These organic Peruvian chiles are grown by a farm collective in Chincha, Peru that focus on cultivation of indigenous crops to restore the land and strengthen community. This pepper is native to the Andes and has been called the most important ingredient in Peruvian cuisine as it is the cornerstone to many traditional dishes together with garlic and red onions, which is called the “holy trinity” of the Peruvian cuisine. Also called aji Mirasol, Escabeche or Cusqueno. Aji Amarillo grows all over Peru since its one of the few peppers that has been domesticated, although its name means “yellow pepper” the young fruit starts out green, turns yellow at its harvesting peak, but the color changes to orange as it matures. Aji Amarillo is hot, sweet and fruity all at the same time, suited for both raw and cooked applications such as roasting, simmering, boiling and grilling. When used raw, it can be added to salsas, tossed in salads or blended into hot sauces and pastes. When used for cooked preparations can be utilized for stuffing, soups, stews and deep frying. Aji Amarillo pairs well with pretty much everything from potatoes, beans, fish, poultry, pork, beef and even rice. this pepper is versatile adding complex, fruity flavors with a kick of spice to dishes like ceviches, tiraditos, papa a la Huancaina, causa rellena, papa rellena, soups, aji de gallina, seco de carne or just as crema de aji (hot sauce). Aji Amarillo is an excellent source of vitamin C, an antioxidant that can help boost the immune system and contains some potassium and copper.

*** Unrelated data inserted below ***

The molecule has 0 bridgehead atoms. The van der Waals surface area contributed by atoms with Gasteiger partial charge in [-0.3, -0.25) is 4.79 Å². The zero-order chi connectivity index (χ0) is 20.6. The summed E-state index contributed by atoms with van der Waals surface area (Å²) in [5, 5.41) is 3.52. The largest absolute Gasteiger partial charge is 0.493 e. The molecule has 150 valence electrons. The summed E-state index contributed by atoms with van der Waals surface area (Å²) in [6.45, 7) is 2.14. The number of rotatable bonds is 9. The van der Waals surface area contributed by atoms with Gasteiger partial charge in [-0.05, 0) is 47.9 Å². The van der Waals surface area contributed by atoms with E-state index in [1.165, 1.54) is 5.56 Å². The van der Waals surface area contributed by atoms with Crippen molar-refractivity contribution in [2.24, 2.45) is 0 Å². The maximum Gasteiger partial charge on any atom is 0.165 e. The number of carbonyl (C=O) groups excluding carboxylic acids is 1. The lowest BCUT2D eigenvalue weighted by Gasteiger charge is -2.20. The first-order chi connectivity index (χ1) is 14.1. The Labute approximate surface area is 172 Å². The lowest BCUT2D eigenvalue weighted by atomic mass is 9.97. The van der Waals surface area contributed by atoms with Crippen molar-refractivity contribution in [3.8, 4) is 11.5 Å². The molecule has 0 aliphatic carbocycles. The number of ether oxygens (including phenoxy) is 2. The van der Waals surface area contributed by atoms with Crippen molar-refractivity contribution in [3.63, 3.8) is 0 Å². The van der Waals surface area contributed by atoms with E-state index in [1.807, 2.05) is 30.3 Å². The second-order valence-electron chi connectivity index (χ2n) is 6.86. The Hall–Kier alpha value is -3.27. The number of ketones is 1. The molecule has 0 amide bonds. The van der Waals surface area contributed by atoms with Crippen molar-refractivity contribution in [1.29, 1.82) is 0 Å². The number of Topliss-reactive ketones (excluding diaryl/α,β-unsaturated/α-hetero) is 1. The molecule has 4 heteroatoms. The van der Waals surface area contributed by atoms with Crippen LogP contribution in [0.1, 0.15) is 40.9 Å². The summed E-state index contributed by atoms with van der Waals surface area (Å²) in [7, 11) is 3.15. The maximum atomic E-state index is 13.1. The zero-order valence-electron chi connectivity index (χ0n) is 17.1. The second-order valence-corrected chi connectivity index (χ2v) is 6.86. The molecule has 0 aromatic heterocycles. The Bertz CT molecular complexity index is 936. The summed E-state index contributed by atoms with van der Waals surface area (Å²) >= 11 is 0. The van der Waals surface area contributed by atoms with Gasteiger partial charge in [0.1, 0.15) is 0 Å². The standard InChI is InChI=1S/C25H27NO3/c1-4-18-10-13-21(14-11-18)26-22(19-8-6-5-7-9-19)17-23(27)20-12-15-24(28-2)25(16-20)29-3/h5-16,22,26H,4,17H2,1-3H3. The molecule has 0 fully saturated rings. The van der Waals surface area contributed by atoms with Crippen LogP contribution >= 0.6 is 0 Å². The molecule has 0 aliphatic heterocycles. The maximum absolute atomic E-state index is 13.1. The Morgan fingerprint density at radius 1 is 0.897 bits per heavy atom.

Packaging: 100% compostable bags. Everything is compostable from the ink to the seal. Bio based materials made from cellulose break down after 18 months in compost. We recommend using the spices as soon as possible, but if you are keeping your spices longer term we recommend putting them in your own glass jars to ensure maximum freshness as the packaging will degrade over time.
Source: Chincha Peru
Net Weight: 6 oz
Our single-origin spices are sourced directly from small farms around the world to highlight the unique terroir of each spice while improving the livelihood of the farmers that grow them.